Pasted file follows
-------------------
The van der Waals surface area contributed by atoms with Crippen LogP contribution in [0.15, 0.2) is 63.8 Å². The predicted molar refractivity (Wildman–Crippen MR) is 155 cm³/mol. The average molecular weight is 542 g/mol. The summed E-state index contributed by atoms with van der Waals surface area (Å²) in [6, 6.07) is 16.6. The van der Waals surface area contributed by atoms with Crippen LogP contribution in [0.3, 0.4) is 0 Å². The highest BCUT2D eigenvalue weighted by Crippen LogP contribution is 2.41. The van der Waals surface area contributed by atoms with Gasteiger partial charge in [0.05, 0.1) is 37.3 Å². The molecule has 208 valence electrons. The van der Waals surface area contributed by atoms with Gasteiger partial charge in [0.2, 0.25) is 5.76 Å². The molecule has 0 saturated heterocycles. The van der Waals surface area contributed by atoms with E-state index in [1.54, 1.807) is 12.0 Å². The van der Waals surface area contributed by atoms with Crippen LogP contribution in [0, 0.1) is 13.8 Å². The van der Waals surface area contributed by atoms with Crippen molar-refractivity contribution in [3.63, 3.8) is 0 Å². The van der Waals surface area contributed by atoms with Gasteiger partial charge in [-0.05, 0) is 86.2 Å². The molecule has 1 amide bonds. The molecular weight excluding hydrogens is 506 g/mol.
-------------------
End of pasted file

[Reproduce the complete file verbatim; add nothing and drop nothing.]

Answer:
The van der Waals surface area contributed by atoms with Crippen LogP contribution in [0.15, 0.2) is 63.8 Å². The predicted molar refractivity (Wildman–Crippen MR) is 155 cm³/mol. The average molecular weight is 542 g/mol. The summed E-state index contributed by atoms with van der Waals surface area (Å²) in [6, 6.07) is 16.6. The van der Waals surface area contributed by atoms with Crippen LogP contribution in [0.3, 0.4) is 0 Å². The highest BCUT2D eigenvalue weighted by Crippen LogP contribution is 2.41. The van der Waals surface area contributed by atoms with Gasteiger partial charge in [0.05, 0.1) is 37.3 Å². The molecule has 208 valence electrons. The van der Waals surface area contributed by atoms with Gasteiger partial charge in [0.2, 0.25) is 5.76 Å². The molecule has 0 saturated heterocycles. The van der Waals surface area contributed by atoms with E-state index in [1.54, 1.807) is 12.0 Å². The van der Waals surface area contributed by atoms with Crippen LogP contribution in [0, 0.1) is 13.8 Å². The van der Waals surface area contributed by atoms with Crippen molar-refractivity contribution in [3.63, 3.8) is 0 Å². The van der Waals surface area contributed by atoms with Gasteiger partial charge in [-0.05, 0) is 86.2 Å². The molecule has 1 amide bonds. The molecular weight excluding hydrogens is 506 g/mol.